Online resources to build topography 3D models

This document compiles online resources that help to build terrain 3D models with a variety of software-options.  Brief introductions on the pros and cons of each option are provided.

This document compiles online resources that help to build terrain 3D models with a variety of software-options.  Brief introductions on the pros and cons of each option are provided.

Data Sources:

For the City of Toronto:

0.5 Meter interval contour map (Lidar):


1 Meter interval contour map:


For the Greater Toronto Area:

Greater Toronto Area Surface Data


For Canada:

Geospatial Data Extraction Tool


OR Canadian Digital Elevation Model (DEM)


Other sources of topography data

Worldwide 25 Meter interval contour map: OpenDEM (

U.S. 1m to 5m interval contour map: USGS


UK 50 Meter interval contour map: OS Terrain 50


France 1m to 5m interval contour map (need to sign-in):


The Netherlands 10m interval contour map:

TOP10NL (…)

Digital Elevation Model (DEM) of Australia derived from LiDAR 5 Metre Grid


Note: An alternative way to obtain DEM data worldwide is using Global Mapper with its online source or the GEBCO (Bathymetry) data set available at the Map and Data library. Please contact the library for more details.

Related software:

ArcGIS/ ArcScene; Global Mapper; AutoCAD/ Civil 3D; Sketchup; Rhino


Step 1.

If a dwg file of contour lines is not readily available, you can generate the dwg file from:

Global Mapper. See tutorial:

or ArcGIS. See tutorial:



If a dwg file of contours (with elevation information) is prepared:

This file can be opened in AutoCAD and AutoCAD Civil 3D directly, with elevations shown in a 3D view (For example, change the setting in View- Views- SW Isometric). However, if the projection and units are not defined correctly, the contours can be displayed incorrectly.

To check the projection and units in AutoCAD, type command PR to see X, Y and Z values of any selected contour, and command UNITS to check the unit of the current file.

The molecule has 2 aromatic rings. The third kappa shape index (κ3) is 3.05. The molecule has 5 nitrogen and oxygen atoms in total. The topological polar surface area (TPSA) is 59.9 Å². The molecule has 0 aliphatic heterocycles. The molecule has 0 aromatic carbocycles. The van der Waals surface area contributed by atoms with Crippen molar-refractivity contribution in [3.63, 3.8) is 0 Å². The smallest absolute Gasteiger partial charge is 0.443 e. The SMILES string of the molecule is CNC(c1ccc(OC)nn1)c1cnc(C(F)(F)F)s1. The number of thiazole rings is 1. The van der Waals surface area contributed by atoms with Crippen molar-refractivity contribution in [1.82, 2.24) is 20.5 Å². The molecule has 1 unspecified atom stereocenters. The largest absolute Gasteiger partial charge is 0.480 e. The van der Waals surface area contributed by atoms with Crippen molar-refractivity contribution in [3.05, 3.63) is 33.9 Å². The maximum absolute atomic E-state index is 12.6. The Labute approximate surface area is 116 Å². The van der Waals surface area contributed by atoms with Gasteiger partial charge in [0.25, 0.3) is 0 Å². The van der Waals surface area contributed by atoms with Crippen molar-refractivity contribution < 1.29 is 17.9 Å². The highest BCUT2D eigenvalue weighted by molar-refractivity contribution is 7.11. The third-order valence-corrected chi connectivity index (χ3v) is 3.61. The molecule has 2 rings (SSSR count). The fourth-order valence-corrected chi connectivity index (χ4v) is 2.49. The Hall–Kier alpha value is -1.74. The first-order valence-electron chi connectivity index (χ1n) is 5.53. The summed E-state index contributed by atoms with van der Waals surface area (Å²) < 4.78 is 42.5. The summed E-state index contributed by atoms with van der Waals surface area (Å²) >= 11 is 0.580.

If the projection and unit are inconsistent, the dwg file needs to be projected in ArcGIS or Global Mapper. Instruction of project CAD (dwg) files in ArcGIS is available here:

Alternatively, to define projection for CAD (dwg) files in Global Mapper:

Open Global Mapper – select Open Your Own Data Files – choose your dwg file

For undefined dwg files, an “Unknown Projection” window will show up and you can click on “OK” and then select the projection. To change the projection, go to Tools-Configure… (Detailed instruction is available here:…)


Step 3.

To build the 3D model that can be properly rendered, further steps are necessary to surface generate surface from the contours. This can be done with AutoCAD Civil 3D, Sketchup, Rhino, ArcScene or other 3D modeling software.

To build terrain model in AutoCAD Civil 3D:

To build terrain model in ArcScene:

To build terrain model in Sketchup:

An introduction:

Tutorial on using Sandbox extension:

To build terrain model in Rhino:

With Contour/TIN prepared in ArcGIS:

With contour dwg files:


Pros and Cons of each option:

AutoCAD Civil 3D is suitable for detailed 3D drawings, but creating surface from contour lines is not straightforward in AutoCAD Civil 3D. It works better if the available data is a set of points with elevation information.

ArcScene provides a quick way to generate terrain surface and extrude buildings based on their elevation attributes. However, there is only one 3D format (VRML) it can export to. (Although the extruded buildings can be converted as a multipatch file and then to collada file, the terrain models can only be exported as VRML at this point). Also, exporting large 3D files from ArcScene can be difficult.

Sketchup is free software and has the potential to build large 3D terrain models, but it is often less accurate as it automatically simplifies the contour lines. Using the Sandbox extension is relatively straightforward, and the Drape tool and Stamp tool are helpful for creating buildings or roads on top of the terrain model.

Rhino can build large 3D terrain models relatively fast. It provides options for smoothing and create good rendering images. However, Rhino cannot directly import files from ArcGIS. If a 3D topography model is not created in AutoCAD or cannot be exported from AutoCAD correctly, it is necessary to move the contours manually in Rhino in order to create the 3D model. Alternatively, VRML from ArcScene can be imported to Rhino.


Other references:

Import 3D files from ArcGIS to Civil3D:

Import 3D files from ArcGIS to Sketchup:

Use the Drape and Stamp tools in Sketchup:


Data format